Once upon a time in Victorian London, very few children believed in magic. As we all know, magic blossoms from hope, and there was very little of that in those bleak times. Little Amelia Wishart is the exception. Plucky and spirited, with hope in her heart, Amelia is called upon to save the very magic of Christmas. She rises to the challenge, along with a stellar cast, comprised of Father Christmas, Queen Victoria, and the very embodiment of Victorian Yuletide himself, Mr Charles Dickens.
Being 1841, the reader isn’t surprised to discover that Amelia is a chimney sweep, in a wintry London where ‘Nothing smelled of gingerbread. Just smoke and dirt and horse poo.’ She lives with her mother, who in the best tradition of Victorian literature, is fading fast from consumption. With Mrs Wishart dispatched in ‘quite a short but very sad chapter’, Amelia is bound for Mr Creeper’s Workhouse.
Meanwhile, at Father Christmas’ Arctic workshop, big trouble is brewing, in the shape of malicious trolls. And not just your common or garden troll, but über trolls, intent on sabotaging Christmas itself. A series of shocking events prompts the newspaper headline ‘TROLL TERROR STOPS CHRISTMAS’. Urgent magical help is required, the kind that children put into the very air, simply by believing in impossibility.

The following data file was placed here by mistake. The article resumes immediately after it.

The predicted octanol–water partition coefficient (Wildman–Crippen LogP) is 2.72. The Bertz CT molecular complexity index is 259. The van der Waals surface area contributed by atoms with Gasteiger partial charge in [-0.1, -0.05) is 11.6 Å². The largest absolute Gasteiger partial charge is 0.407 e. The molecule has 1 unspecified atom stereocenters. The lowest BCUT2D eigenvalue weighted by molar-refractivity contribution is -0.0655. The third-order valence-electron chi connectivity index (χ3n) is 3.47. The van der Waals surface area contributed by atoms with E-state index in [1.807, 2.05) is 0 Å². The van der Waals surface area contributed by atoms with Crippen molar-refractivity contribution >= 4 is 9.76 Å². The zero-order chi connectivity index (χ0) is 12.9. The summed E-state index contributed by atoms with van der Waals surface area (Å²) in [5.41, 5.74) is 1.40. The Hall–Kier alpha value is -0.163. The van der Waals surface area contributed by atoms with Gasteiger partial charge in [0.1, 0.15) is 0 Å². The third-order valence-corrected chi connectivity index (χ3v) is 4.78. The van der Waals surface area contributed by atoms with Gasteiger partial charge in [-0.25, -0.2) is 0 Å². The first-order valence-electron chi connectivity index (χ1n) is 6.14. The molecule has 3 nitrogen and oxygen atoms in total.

How Father Christmas and Amelia summon the forces of good magic, makes for a cracking read. This book is such fun. Riotous, silly, and yet with real pearls of wisdom, as Amelia learns to navigate life without her mother. Chris Mould’s gothic illustrations are a delight, and worth the price of the book alone. I also loved the cameo roles awarded to a somewhat feisty Queen Victoria, and then Charles Dickens, dapper in purple, with a voice ‘as rich as Christmas pudding’, lending his largest pair of trousers to Father Christmas. Parental warning: Includes pixie swear words, such as ‘mudfungle’!
Sheer festive fabulousness.
The Girl Who Saved Christmas is published by Canongate Books, 352 pages.